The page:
@stuffisthings I dont think it would be awful to have pieces reused but in terms of a filming perspective it might be a nightmare. Reusing means the clothes would have to be cleaned, stored and accessible for reuse.That amount of storage along would be crazy. Plus you cant only have one of a shirt- they normally have a few incase one gets damaged during filming or incase some scenese are shot on location, on different days etc. Dont forget you may see a character in an outfit for 3 minutes but the ACTOR may have worn that for 3 days.

In historical shows, however, you more often than not see characters wear the same thing becuase it would be ludicrous to think anyone below(and even including) aristocrats would change their clothes that quickly. Even so- the set always has more than one of a garment around in case of damage. (it would cost epic amounts of money to have to refilm something because lord so and so stained his coat in the breakroom but then to not have that coat to shoot with)

As an aside- I always encourage my (non fashion) friends to buy less clothing but buy better clothing. It is preferable to have a few key outfits that are well made, natural fabrics and fit you perfectly than an entire closet of junk. I buy this way myself and as a result have many well made clothes that are- on paper- outside my income bracket. If I am only buying a new dress every season (or even better – every season and on sale) its actually not a hardship for me.

@Runawaytwin Incidentally, the other thing that annoys me but is totally explained by shooting logistics is how NOBODY EVER FINISHES A GOD DAMNED MEAL on TV. Six Feet Under was a worst offender, they’d sit down to dinner, start arguing, and everyone would leave the table after taking 2 bites.

sherlock (#3,599)

I find that I am generally willing to suspend disbelief in terms of characters not re-wearing outfits, with the exception of coats. It always drives me crazy when characters wear a different winter coat in every episode, somehow it just seems even more unbelievable to me.

Runawaytwin (#2,693)

@sherlock Personally it frustrates me more to see the size of their “newyork” (urban) apartments.

Blackbird (#2,196)

@Runawaytwin I’ve gotten the impression that the reason the apartments are so big on TV is because it’s very, very difficult to film in a smaller apartment/space. Apparently the reason that the crew on Angel got moved to big fancy upstairs offices after the first season was because the filming crew was having too hard a time filming/framing everything in their tiny basement office.

@sherlock Incidentally, Sherlock, the character Sherlock on the show Sherlock has a signature coat (IIRC with a red buttonhole) that he wears in basically every episode.

thatgirl (#1,965)

Even when they do use off-the-rack clothes, they are tailored so that they fit the actors perfectly, which makes sense but is also oddly disheartening?

@thatgirl I think that makes it better, knowing that off-the-rack clothes don’t fit anybody perfectly, not even beautiful Ann. You, too, can tailor your clothes so they fit perfectly! As long as you can find a good alterations place.

NoName (#3,509)

@cuminafterall Yeah, they do, unfortunately. I have an office full of women who are a perfect size (fill in number), but I work in fashion production so it’s a self-selecting population.

muggles (#1,525)

It’s partly playing into the fantasy aspect of any TV show/movie–sure, it’s unrealistic that an intern would be spending $5000 on her wardrobe, but it’s also unrealistic that every fictional world is populated with 99% unbelievably attractive people with perfect skin. Almost every aspect of media is going to be biased towards giving viewers pretty things to look at, which the studios think is going to make it more likely that you’ll tune in next time, on whatever subconscious level.

Also, if you’re filming on a studio lot, they have a huge pre-existing warehouse of costumes to choose from that are shared among the various shows/films. So in some cases that $200 blouse might only cost the production a couple bucks to rent for the week of filming, and the studio gets that initial money back by renting it out 300 times.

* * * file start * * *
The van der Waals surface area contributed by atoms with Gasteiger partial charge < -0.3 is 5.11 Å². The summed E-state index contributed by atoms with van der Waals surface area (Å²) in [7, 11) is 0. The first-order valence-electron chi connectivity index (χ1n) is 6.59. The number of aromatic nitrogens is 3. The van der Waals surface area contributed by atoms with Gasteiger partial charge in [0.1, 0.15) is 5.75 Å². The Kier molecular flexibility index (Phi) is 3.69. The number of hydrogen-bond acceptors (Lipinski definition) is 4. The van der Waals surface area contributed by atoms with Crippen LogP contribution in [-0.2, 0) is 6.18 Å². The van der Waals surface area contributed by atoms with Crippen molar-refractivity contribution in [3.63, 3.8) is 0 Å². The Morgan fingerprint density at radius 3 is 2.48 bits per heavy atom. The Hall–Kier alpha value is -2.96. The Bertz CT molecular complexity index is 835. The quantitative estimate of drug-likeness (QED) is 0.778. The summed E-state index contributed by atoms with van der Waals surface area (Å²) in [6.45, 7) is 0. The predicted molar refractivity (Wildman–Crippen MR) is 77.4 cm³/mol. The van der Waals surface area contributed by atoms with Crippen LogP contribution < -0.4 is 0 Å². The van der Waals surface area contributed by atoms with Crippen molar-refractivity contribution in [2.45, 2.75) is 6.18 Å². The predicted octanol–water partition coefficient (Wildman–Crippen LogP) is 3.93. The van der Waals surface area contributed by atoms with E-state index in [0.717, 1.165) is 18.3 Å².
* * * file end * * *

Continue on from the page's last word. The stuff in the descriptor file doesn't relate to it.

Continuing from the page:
Based on the consistent designer usage on Parks & Rec, I’d guess that they also have relationships with a few brands that give them clothes to use on air. From the business side, it’s in Anthropolgie’s interest to send over a few bags of merchandise for every episode, as the publicity they get from posts like this is way more cost effective than buying air time for an ad during the episode.

ellabella (#1,480)

Oooh I will say that I own an Anthropologie dress Lena Dunham wore on Girls (from spring 2007, by the way, and a sweater from Banana Republic circa 2007 as well that Zooey Deschanel wears in 500 Days of Summer. Not sure if these are really things to be proud of, but I kind of am?

loren smith (#2,300)

@ellabella I have a pair of shoes a girl wore on the new 90210, and it was exciting to see them.

TARDIStime (#1,633)

@ellabella I have a shirt that Abed wore in 2 different episodes of Community.

DarlingMagpie (#1,695)

I must point out that on Gilmore Girls, they are CONSTANTLY rewearing dresses, shoes, skirts, coats, etc, and I NOTICE it and LOVE it.

bgprincipessa (#699)

@DarlingMagpie And I love that they are exchanged – Lorelai will be wearing it one time, and Rory another.

TARDIStime (#1,633)

@bgprincipessa It is actually so representative of life between lady friends – it’s a really nice detailed touch.

DarlingMagpie (#1,695)

@bgprincipessa I especially love when they have a CONVERSATION about said article of clothing and then a few episodes later, one of them is wearing it (i.e. when Lorelai finds some old sweaters that Rory had nicked)

NoName (#3,509)

@DarlingMagpie Also, all their clothes were insanely expensive gorgeous designer stuff, but they implied that Lorelai was an excellent seamstress so PLAUSIBLE. I love that show.

inspector_tiger (#2,651)

I read that Sookie on True Blood gets to wear cheap and kinda out of date clothes, because the character is poor on the show.

andnowlights (#2,902)

I’ve noticed that Sheldon on Big Bang Theory re-wears t-shirts! Or did I imagine that?

jfruh (#161)

It saddens me to think that someone else got all the men’s shirts from Dexter now that it’s off the air (though Masuko and Batista have the best ones and I don’t think either of them are my size).

sesomai (#3,874)

This is something the first couple seasons of Law and Order got really right. Look at Logan’s ties sometime – he wears the same handful of ties over and over. Same thing for overcoats. And the detectives are sporting suits that are less well cut than those the ADA wears, but no one is wearing anything that looks expensive.

NoName (#3,509)

THIS is relevant to my interests! I will watch any show that has good costume design, even if the show is not that great. My favorite show for costuming (which is also a good show) is Perception on TNT – everyone is always dressed beautifully on that show. http://www.tntdrama.com/series/perception/photos/